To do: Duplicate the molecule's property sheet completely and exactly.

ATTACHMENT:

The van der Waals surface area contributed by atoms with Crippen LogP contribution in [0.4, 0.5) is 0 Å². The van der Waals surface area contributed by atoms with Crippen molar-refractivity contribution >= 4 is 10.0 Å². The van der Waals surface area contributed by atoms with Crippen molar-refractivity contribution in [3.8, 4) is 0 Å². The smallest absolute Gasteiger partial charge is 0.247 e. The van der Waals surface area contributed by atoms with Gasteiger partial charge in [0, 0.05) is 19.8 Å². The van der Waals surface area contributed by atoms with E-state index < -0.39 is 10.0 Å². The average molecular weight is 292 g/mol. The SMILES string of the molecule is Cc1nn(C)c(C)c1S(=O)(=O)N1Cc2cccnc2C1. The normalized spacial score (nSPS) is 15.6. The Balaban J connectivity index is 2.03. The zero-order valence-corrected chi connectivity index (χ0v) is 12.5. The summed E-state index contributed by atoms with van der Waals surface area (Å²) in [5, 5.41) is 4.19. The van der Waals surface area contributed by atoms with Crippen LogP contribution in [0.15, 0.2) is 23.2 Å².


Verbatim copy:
The van der Waals surface area contributed by atoms with Crippen LogP contribution in [0.4, 0.5) is 0 Å². The van der Waals surface area contributed by atoms with Crippen molar-refractivity contribution >= 4 is 10.0 Å². The van der Waals surface area contributed by atoms with Crippen molar-refractivity contribution in [3.8, 4) is 0 Å². The smallest absolute Gasteiger partial charge is 0.247 e. The van der Waals surface area contributed by atoms with Gasteiger partial charge in [0, 0.05) is 19.8 Å². The van der Waals surface area contributed by atoms with E-state index < -0.39 is 10.0 Å². The average molecular weight is 292 g/mol. The SMILES string of the molecule is Cc1nn(C)c(C)c1S(=O)(=O)N1Cc2cccnc2C1. The normalized spacial score (nSPS) is 15.6. The Balaban J connectivity index is 2.03. The zero-order valence-corrected chi connectivity index (χ0v) is 12.5. The summed E-state index contributed by atoms with van der Waals surface area (Å²) in [5, 5.41) is 4.19. The van der Waals surface area contributed by atoms with Crippen LogP contribution in [0.15, 0.2) is 23.2 Å².